Two years after Allegheny County Controller Chelsa Wagner declared our water quality to be “a public health crisis,” lead levels in Pittsburgh’s water remain above EPA action levels.
Relief may be on the way.
At the end of January, the Pittsburgh Water and Sewage Authority (PWSA) broke ground on a new water treatment facility in Highland Park. The two-building complex, located within the Sycamore Grove Shelter, will supply orthophosphate chemicals into the water from the nearby reservoir.
“Constructing this facility and adding orthophosphate to our water system will reduce lead levels across our water system,” said PWSA Executive Director Robert Weimar.
PWSA officially announced the construction on Feb. 12, one week after signing a settlement with the Pennsylvania Public Utility Commission to adopt new guidelines for how the utility will carry out its ongoing lead remediation efforts. In addition to rules for pipe replacements, the settlement requires PWSA to expand access to free water filters and increase the overall transparency of the effort.
“Even though we’re aggressively replacing thousands of lead lines, it will take years to replace all of them,” said Weimar. “In the immediate term, we will begin applying orthophosphate to address high lead levels by using this effective and widely-accepted treatment method.”
Orthophosphate chemicals coat the inside of water service lines, creating a barrier between the water itself and the piping materials. For cities like Pittsburgh, dealing with aging lead pipes that are corroding into the local water supply, the chemicals can significantly reduce water pollution levels.
According to a press release, the facility will begin treating the water from the reservoir by the end of March. Construction of additional access points in Highland Park, the Aspinwall Water Treatment Plant and the Bruecken Pump Station will also begin in the next several weeks.
While the PWSA’s ongoing efforts to solve the city’s lead crisis have generated controversy, this particular announcement was cheered by local advocacy groups.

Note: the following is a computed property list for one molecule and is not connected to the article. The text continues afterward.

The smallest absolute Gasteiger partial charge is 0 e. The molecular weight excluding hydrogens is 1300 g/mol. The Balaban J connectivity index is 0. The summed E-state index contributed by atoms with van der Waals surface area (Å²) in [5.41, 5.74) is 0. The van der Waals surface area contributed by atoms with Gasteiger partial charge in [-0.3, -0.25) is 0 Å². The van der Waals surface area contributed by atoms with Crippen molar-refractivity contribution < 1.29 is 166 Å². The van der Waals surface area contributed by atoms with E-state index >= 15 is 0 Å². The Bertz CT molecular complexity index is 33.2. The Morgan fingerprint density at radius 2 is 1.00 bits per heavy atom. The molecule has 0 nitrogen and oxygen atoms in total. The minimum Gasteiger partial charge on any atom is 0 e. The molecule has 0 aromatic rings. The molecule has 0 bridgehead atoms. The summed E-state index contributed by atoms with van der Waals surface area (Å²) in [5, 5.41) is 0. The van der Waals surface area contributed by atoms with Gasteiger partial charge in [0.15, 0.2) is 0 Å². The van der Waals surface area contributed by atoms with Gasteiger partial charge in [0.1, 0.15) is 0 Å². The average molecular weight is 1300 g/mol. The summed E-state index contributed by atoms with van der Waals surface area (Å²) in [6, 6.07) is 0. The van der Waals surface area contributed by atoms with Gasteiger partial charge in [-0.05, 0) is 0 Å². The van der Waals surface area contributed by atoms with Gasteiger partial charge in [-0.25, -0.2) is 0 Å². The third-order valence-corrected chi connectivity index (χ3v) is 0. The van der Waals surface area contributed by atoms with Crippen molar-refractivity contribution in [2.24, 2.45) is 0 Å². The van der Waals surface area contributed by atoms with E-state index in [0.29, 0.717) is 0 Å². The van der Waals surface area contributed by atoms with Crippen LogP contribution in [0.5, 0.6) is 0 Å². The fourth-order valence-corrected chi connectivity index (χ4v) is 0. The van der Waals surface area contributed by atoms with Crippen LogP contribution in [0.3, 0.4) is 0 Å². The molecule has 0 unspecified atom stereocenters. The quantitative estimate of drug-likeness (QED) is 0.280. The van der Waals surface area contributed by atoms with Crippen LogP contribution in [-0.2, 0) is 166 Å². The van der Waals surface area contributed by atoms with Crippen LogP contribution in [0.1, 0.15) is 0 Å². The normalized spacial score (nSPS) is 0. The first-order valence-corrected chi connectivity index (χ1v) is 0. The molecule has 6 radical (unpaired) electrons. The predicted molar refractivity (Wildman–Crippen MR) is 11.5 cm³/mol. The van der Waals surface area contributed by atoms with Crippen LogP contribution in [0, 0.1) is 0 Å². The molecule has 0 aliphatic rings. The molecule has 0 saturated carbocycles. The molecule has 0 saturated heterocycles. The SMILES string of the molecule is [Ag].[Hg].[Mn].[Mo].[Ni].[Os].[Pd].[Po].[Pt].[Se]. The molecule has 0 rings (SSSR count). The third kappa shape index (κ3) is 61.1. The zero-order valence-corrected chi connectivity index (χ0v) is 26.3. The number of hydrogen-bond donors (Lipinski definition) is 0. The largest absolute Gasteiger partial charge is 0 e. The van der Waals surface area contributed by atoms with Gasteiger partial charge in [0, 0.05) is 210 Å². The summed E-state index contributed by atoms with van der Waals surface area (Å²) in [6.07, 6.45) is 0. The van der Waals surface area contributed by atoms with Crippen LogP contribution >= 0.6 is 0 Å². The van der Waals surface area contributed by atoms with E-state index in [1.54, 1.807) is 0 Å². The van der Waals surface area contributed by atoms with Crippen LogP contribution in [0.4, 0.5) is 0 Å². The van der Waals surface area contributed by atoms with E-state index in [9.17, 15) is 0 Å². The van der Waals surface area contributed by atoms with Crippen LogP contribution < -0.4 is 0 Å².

“While they replace lead service lines around the city, it’s critical that they find more immediate solutions like treating the water with orthophosphates and providing filters to people that need them,” said Aly Shaw, an organizer with Pittsburgh UNITED. “We’re very happy to see this.”
But even with the state settlement and new treatment plan, the PWSA’s legal woes are likely to continue for much for the next year. On Feb. 1, Pennsylvania Attorney General Josh Shapiro formally charged the water authority with endangering the health of 161 households by not properly informing them of when the agency replaced nearby lead water lines.
While Pittsburgh UNITED has often been openly critical of PWSA, they as well other environmental groups have also pointed out that the city’s lead crisis stems from reckless, and in some cases illegal, decisions made by the French multi-national consultants Veolia, who managed the city’s water lines from July 2012 to December 2015.
“Pittsburgh’s lead crisis started after the previous chemical to treat our water for lead was illegally switched under Veolia’s management,” said Shaw. “For two years, we’ve worked with local residents to make sure that Veolia is held accountable for their mismanagement of PWSA and their role in the city’s lead crisis. We’d like to see the Attorney General’s office do the same, and place blame where it belongs.”